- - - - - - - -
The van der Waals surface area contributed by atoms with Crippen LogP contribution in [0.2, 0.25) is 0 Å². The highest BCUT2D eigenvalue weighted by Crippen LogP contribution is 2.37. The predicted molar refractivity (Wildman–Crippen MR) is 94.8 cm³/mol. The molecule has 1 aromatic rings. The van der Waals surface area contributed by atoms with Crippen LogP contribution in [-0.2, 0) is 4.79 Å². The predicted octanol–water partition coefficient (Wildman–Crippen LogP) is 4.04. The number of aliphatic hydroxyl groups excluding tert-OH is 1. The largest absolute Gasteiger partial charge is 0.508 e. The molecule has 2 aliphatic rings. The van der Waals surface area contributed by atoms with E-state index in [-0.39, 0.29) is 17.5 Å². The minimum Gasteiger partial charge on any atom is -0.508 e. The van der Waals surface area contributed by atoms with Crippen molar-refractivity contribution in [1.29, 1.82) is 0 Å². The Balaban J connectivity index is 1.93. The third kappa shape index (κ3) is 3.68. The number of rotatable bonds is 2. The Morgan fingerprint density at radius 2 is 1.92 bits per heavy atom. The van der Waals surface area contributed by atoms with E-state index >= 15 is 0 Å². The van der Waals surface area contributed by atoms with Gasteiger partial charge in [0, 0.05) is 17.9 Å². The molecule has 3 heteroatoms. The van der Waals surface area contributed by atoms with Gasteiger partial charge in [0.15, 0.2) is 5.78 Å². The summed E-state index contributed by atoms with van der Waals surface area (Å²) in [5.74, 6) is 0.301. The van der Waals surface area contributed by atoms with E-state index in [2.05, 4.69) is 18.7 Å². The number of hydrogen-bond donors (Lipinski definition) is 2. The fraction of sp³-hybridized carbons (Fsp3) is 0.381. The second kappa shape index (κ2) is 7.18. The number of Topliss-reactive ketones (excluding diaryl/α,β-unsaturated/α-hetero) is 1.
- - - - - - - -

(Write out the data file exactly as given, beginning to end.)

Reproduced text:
The van der Waals surface area contributed by atoms with Crippen LogP contribution in [0.2, 0.25) is 0 Å². The highest BCUT2D eigenvalue weighted by Crippen LogP contribution is 2.37. The predicted molar refractivity (Wildman–Crippen MR) is 94.8 cm³/mol. The molecule has 1 aromatic rings. The van der Waals surface area contributed by atoms with Crippen LogP contribution in [-0.2, 0) is 4.79 Å². The predicted octanol–water partition coefficient (Wildman–Crippen LogP) is 4.04. The number of aliphatic hydroxyl groups excluding tert-OH is 1. The largest absolute Gasteiger partial charge is 0.508 e. The molecule has 2 aliphatic rings. The van der Waals surface area contributed by atoms with E-state index in [-0.39, 0.29) is 17.5 Å². The minimum Gasteiger partial charge on any atom is -0.508 e. The van der Waals surface area contributed by atoms with Crippen molar-refractivity contribution in [1.29, 1.82) is 0 Å². The Balaban J connectivity index is 1.93. The third kappa shape index (κ3) is 3.68. The number of rotatable bonds is 2. The Morgan fingerprint density at radius 2 is 1.92 bits per heavy atom. The van der Waals surface area contributed by atoms with E-state index >= 15 is 0 Å². The van der Waals surface area contributed by atoms with Gasteiger partial charge in [0, 0.05) is 17.9 Å². The molecule has 3 heteroatoms. The van der Waals surface area contributed by atoms with Gasteiger partial charge in [0.15, 0.2) is 5.78 Å². The summed E-state index contributed by atoms with van der Waals surface area (Å²) in [5.74, 6) is 0.301. The van der Waals surface area contributed by atoms with E-state index in [2.05, 4.69) is 18.7 Å². The number of hydrogen-bond donors (Lipinski definition) is 2. The fraction of sp³-hybridized carbons (Fsp3) is 0.381. The second kappa shape index (κ2) is 7.18. The number of Topliss-reactive ketones (excluding diaryl/α,β-unsaturated/α-hetero) is 1.